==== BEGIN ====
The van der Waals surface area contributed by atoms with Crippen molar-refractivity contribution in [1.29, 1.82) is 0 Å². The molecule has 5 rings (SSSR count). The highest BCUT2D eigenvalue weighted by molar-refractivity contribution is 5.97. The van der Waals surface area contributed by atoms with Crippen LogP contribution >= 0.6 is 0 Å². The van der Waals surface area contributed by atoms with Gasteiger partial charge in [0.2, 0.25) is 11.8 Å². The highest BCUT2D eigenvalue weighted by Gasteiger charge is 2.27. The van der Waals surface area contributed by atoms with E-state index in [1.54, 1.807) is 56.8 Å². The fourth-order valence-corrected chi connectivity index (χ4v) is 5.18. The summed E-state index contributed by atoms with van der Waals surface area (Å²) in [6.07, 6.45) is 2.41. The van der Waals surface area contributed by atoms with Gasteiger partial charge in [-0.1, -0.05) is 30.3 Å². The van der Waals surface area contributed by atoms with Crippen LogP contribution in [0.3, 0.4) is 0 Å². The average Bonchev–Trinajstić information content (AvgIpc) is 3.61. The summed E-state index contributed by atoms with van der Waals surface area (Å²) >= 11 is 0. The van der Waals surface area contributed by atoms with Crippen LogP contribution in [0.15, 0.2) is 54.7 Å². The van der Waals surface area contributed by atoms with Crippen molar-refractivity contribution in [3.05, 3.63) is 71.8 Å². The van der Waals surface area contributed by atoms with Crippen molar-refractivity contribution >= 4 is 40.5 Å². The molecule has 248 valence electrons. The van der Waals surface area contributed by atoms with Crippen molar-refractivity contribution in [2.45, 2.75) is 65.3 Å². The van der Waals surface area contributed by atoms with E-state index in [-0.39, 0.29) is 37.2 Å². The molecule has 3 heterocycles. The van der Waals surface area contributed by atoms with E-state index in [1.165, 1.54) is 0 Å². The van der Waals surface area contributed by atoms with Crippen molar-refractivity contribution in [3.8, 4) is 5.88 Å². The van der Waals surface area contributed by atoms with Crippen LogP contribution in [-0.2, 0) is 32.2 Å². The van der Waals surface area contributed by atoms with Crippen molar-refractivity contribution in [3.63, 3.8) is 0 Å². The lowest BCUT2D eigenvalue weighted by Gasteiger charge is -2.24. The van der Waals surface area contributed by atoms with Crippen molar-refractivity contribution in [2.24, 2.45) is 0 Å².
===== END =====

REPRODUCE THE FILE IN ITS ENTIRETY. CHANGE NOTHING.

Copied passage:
The van der Waals surface area contributed by atoms with Crippen molar-refractivity contribution in [1.29, 1.82) is 0 Å². The molecule has 5 rings (SSSR count). The highest BCUT2D eigenvalue weighted by molar-refractivity contribution is 5.97. The van der Waals surface area contributed by atoms with Crippen LogP contribution >= 0.6 is 0 Å². The van der Waals surface area contributed by atoms with Gasteiger partial charge in [0.2, 0.25) is 11.8 Å². The highest BCUT2D eigenvalue weighted by Gasteiger charge is 2.27. The van der Waals surface area contributed by atoms with E-state index in [1.54, 1.807) is 56.8 Å². The fourth-order valence-corrected chi connectivity index (χ4v) is 5.18. The summed E-state index contributed by atoms with van der Waals surface area (Å²) in [6.07, 6.45) is 2.41. The van der Waals surface area contributed by atoms with Gasteiger partial charge in [-0.1, -0.05) is 30.3 Å². The van der Waals surface area contributed by atoms with Crippen LogP contribution in [0.3, 0.4) is 0 Å². The average Bonchev–Trinajstić information content (AvgIpc) is 3.61. The summed E-state index contributed by atoms with van der Waals surface area (Å²) >= 11 is 0. The van der Waals surface area contributed by atoms with Crippen LogP contribution in [0.15, 0.2) is 54.7 Å². The van der Waals surface area contributed by atoms with Crippen molar-refractivity contribution in [3.05, 3.63) is 71.8 Å². The van der Waals surface area contributed by atoms with Crippen molar-refractivity contribution >= 4 is 40.5 Å². The molecule has 248 valence electrons. The van der Waals surface area contributed by atoms with Crippen molar-refractivity contribution in [2.45, 2.75) is 65.3 Å². The van der Waals surface area contributed by atoms with E-state index in [-0.39, 0.29) is 37.2 Å². The molecule has 3 heterocycles. The van der Waals surface area contributed by atoms with E-state index in [1.165, 1.54) is 0 Å². The van der Waals surface area contributed by atoms with Crippen molar-refractivity contribution in [3.8, 4) is 5.88 Å². The van der Waals surface area contributed by atoms with Crippen LogP contribution in [-0.2, 0) is 32.2 Å². The van der Waals surface area contributed by atoms with Crippen molar-refractivity contribution in [3.63, 3.8) is 0 Å². The lowest BCUT2D eigenvalue weighted by Gasteiger charge is -2.24. The van der Waals surface area contributed by atoms with Crippen molar-refractivity contribution in [2.24, 2.45) is 0 Å².